Are we destined to spend the rest of our days eating the dust of our more self-regulated contemporaries? Are we doomed to lower salaries, less confidence and happiness, and a virtual carousel of failed relationships?
Fortunately, there is hope for all of us. The secrets and strategies for success are not hard to crack and even easier to make on your own.
The first step in achieving willpower is to understand what you have to work with. It’s pretty tough to cook a meal without knowing your ingredients after all.
Speaking of ingredients, let’s talk about cookies. Yes…cookies. Chocolate chip, to be exact.
Actually, cookies and radishes, because this is what greeted participants in a study at Florida State University, where social psychologist Roy Baumeister and his colleagues would lift the hood and begin to understand how willpower works.
Upon entering the room, the study participants were hit by the tantalizing aroma of fresh chocolate chip cookies heaped on plates that were placed on every table in sight.
The students were divided into two groups. One group was told the cookies were all theirs: Eat ’em, smell ’em, throw ’em like Frisbees, hang ’em on the wall like art, rub ’em all over your body (okay, we made up those last three, but you get the idea). It was a cookie fest!
Except…how come there were bowls of radishes in equal abundance? The other group was told they were out of luck if they wanted any cookies. It was radishes or nothing for them.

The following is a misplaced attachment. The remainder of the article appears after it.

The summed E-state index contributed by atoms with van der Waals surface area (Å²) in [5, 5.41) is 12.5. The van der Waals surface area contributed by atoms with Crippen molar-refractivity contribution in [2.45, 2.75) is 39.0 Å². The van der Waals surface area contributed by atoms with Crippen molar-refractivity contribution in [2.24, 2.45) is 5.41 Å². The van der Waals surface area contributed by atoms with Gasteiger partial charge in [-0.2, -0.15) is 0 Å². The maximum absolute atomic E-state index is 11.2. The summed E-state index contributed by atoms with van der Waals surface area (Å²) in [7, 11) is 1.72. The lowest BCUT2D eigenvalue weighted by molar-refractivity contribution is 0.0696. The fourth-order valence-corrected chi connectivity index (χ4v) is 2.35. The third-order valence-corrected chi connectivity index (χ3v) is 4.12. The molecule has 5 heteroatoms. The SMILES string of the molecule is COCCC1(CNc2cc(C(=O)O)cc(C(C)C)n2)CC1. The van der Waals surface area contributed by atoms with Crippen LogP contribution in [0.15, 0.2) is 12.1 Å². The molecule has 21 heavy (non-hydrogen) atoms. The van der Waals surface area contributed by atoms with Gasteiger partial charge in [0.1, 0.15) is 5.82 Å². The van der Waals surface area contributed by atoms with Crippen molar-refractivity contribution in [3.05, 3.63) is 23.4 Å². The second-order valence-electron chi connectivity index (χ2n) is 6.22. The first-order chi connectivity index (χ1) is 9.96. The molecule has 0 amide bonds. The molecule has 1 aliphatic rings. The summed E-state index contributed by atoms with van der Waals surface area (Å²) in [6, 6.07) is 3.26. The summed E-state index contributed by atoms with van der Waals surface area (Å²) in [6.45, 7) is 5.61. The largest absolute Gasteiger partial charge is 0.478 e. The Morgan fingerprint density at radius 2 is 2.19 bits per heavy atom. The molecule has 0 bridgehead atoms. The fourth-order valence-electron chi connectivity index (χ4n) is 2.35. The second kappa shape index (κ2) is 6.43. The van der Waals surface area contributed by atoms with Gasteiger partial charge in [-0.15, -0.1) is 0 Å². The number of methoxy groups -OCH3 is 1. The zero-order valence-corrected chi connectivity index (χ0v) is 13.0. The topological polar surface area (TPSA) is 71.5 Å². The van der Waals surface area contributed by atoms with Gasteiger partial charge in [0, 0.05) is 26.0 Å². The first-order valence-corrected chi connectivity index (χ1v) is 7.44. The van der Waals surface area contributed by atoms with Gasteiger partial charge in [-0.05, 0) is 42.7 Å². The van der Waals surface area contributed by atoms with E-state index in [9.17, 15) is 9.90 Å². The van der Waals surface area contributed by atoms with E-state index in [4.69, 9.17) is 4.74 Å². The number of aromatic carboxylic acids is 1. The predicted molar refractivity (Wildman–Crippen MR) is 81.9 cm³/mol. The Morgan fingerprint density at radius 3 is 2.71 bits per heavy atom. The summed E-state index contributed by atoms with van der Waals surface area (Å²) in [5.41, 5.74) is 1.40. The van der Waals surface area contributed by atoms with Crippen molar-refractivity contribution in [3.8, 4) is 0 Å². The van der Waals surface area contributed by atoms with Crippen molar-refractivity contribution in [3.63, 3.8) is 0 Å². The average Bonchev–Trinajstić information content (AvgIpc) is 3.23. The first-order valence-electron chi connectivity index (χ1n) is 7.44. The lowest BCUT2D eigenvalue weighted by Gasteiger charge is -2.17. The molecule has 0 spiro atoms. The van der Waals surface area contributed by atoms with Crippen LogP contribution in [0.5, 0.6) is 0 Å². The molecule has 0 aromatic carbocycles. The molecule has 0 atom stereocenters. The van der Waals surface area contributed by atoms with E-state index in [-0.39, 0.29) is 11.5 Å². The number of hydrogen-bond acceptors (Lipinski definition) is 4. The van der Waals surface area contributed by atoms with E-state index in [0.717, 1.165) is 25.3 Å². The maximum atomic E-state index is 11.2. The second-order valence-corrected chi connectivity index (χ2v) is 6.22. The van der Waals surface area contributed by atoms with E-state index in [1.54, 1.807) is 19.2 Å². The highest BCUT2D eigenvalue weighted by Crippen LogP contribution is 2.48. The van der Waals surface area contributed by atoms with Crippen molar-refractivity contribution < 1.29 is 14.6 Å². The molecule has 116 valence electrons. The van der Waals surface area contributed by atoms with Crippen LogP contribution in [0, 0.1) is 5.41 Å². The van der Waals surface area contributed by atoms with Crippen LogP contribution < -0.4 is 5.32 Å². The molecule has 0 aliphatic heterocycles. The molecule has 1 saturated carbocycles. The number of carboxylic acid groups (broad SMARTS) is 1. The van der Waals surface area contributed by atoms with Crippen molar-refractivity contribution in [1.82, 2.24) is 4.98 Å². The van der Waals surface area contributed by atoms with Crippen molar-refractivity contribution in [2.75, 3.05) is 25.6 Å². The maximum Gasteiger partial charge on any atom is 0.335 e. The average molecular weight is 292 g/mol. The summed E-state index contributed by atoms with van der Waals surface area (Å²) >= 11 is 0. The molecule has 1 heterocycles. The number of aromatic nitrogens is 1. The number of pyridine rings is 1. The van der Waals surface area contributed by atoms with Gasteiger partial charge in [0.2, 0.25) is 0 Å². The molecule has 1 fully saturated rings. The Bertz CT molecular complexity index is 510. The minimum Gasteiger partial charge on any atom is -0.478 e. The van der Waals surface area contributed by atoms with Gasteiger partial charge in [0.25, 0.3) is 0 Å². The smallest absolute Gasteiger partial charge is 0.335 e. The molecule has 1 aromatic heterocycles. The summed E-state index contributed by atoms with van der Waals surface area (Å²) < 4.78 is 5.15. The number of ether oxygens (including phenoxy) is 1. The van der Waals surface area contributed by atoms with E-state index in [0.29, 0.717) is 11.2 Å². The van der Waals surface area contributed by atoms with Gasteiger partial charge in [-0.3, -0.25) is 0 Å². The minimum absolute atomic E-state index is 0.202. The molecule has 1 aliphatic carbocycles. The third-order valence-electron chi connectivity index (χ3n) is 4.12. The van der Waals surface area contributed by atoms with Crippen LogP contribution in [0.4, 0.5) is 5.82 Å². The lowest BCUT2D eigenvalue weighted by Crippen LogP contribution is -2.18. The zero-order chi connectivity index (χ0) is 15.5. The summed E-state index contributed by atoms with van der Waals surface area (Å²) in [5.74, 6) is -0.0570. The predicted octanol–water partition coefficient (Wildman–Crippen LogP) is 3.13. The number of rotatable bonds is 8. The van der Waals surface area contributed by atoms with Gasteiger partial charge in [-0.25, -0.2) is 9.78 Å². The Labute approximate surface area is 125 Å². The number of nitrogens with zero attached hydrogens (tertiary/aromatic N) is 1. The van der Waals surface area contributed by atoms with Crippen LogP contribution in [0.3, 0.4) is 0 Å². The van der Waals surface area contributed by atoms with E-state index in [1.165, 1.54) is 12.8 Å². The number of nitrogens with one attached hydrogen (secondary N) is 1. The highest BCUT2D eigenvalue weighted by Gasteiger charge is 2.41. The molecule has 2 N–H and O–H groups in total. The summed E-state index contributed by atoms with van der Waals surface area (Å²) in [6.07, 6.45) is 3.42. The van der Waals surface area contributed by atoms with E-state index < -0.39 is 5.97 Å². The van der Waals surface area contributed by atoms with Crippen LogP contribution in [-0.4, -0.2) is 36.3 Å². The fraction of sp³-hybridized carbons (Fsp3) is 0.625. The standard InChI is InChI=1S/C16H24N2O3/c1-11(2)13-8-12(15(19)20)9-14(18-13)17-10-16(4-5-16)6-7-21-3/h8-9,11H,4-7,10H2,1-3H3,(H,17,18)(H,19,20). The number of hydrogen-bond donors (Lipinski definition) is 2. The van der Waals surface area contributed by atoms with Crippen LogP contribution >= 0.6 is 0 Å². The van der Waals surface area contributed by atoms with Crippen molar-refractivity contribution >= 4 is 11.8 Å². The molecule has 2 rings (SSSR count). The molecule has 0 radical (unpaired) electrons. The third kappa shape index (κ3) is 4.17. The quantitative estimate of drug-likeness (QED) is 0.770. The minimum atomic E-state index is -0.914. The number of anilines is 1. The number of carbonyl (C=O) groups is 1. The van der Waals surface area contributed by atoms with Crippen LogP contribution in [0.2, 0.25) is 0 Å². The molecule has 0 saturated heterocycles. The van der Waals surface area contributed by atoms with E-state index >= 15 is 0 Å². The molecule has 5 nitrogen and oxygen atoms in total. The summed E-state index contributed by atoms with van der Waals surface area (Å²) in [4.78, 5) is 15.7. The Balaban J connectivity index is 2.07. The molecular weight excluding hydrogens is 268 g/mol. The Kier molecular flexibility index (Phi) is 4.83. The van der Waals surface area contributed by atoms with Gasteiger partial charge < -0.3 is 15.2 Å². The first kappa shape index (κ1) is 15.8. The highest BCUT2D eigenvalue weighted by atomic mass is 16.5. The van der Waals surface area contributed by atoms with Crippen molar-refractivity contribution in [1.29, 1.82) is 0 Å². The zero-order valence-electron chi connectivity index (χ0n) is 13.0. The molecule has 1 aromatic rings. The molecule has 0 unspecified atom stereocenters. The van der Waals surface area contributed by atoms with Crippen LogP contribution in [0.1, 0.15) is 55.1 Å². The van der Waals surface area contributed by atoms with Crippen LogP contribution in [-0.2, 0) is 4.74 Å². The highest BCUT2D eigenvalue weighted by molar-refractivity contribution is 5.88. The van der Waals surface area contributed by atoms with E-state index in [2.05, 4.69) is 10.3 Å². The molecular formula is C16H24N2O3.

After just five minutes to savor (or suffer), the researchers switched gears, thanked everyone, and informed both groups that it was time to move on to a different study.
Removing the food from the room, they handed out a book of math puzzles to all participants and asked them to begin solving them.
Just hang with me…this will all tie together.
What they did not tell them—and here is where things really get interesting—was that the puzzles were unsolvable.
How many minutes would you work at a puzzle before giving up?
The radish group gave up in just eight minutes.
The cookie eaters? They persisted for nineteen. That’s right, nineteen. The cookie eaters worked more than twice as long before they gave up on the puzzle.
Allow us to put that more precisely:
Radish eaters: 8.35 minutes until giving up
Cookie eaters: 18.90 minutes until giving up
It turns out that willpower is a muscle that tires with use.
Whether you are resisting cookies, Facebook, a glass of wine or texting your ex, the more you use it, the weaker it gets, until it’s all but gone.
You see, the radish eaters had depleted their willpower resisting cookies, and thus didn’t have the oomph left to stick with the puzzle as long as the cookie eaters did.
And just as saying no drains, so does saying yes. The well-intentioned efforts to push through unsolvable problems, study harder, clean your dorm room, or balance your finances all take a toll on your willpower, too.